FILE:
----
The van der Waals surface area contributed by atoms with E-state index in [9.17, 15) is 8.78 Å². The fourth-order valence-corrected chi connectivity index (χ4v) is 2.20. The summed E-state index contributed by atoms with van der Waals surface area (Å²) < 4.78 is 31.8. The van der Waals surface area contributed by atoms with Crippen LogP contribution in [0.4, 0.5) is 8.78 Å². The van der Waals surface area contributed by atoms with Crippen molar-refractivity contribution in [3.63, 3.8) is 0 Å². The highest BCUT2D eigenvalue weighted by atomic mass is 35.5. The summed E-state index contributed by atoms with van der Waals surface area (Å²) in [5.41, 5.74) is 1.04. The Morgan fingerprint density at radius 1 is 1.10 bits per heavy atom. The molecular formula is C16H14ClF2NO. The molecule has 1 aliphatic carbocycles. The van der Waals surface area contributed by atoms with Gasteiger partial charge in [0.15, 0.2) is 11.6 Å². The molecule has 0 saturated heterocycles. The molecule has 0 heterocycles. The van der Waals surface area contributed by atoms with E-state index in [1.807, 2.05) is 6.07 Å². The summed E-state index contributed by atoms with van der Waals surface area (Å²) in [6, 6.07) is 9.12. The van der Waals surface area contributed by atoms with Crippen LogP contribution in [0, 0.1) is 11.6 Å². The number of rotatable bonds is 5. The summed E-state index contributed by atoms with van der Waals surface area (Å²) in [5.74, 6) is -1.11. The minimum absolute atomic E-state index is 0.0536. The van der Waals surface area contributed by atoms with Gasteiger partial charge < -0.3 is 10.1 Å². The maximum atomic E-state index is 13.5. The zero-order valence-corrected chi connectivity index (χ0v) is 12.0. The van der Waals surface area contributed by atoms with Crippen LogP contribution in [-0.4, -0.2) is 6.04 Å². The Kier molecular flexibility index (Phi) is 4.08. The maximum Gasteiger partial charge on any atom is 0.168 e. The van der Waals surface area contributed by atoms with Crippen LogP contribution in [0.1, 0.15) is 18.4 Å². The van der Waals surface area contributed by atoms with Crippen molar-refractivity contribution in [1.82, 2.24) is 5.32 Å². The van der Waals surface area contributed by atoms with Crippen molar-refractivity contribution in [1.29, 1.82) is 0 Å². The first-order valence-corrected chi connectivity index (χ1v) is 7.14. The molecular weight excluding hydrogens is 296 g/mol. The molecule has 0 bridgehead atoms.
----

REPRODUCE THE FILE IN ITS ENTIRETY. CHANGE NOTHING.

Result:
The van der Waals surface area contributed by atoms with E-state index in [9.17, 15) is 8.78 Å². The fourth-order valence-corrected chi connectivity index (χ4v) is 2.20. The summed E-state index contributed by atoms with van der Waals surface area (Å²) < 4.78 is 31.8. The van der Waals surface area contributed by atoms with Crippen LogP contribution in [0.4, 0.5) is 8.78 Å². The van der Waals surface area contributed by atoms with Crippen molar-refractivity contribution in [3.63, 3.8) is 0 Å². The highest BCUT2D eigenvalue weighted by atomic mass is 35.5. The summed E-state index contributed by atoms with van der Waals surface area (Å²) in [5.41, 5.74) is 1.04. The Morgan fingerprint density at radius 1 is 1.10 bits per heavy atom. The molecular formula is C16H14ClF2NO. The molecule has 1 aliphatic carbocycles. The van der Waals surface area contributed by atoms with Gasteiger partial charge in [0.15, 0.2) is 11.6 Å². The molecule has 0 saturated heterocycles. The molecule has 0 heterocycles. The van der Waals surface area contributed by atoms with E-state index in [1.807, 2.05) is 6.07 Å². The summed E-state index contributed by atoms with van der Waals surface area (Å²) in [6, 6.07) is 9.12. The van der Waals surface area contributed by atoms with Crippen LogP contribution in [0, 0.1) is 11.6 Å². The number of rotatable bonds is 5. The summed E-state index contributed by atoms with van der Waals surface area (Å²) in [5.74, 6) is -1.11. The minimum absolute atomic E-state index is 0.0536. The van der Waals surface area contributed by atoms with Gasteiger partial charge < -0.3 is 10.1 Å². The maximum atomic E-state index is 13.5. The zero-order valence-corrected chi connectivity index (χ0v) is 12.0. The van der Waals surface area contributed by atoms with Crippen LogP contribution in [-0.4, -0.2) is 6.04 Å². The Kier molecular flexibility index (Phi) is 4.08. The maximum Gasteiger partial charge on any atom is 0.168 e. The van der Waals surface area contributed by atoms with Crippen LogP contribution in [0.1, 0.15) is 18.4 Å². The van der Waals surface area contributed by atoms with Crippen molar-refractivity contribution in [1.82, 2.24) is 5.32 Å². The van der Waals surface area contributed by atoms with Crippen molar-refractivity contribution in [1.29, 1.82) is 0 Å². The first-order valence-corrected chi connectivity index (χ1v) is 7.14. The molecular weight excluding hydrogens is 296 g/mol. The molecule has 0 bridgehead atoms.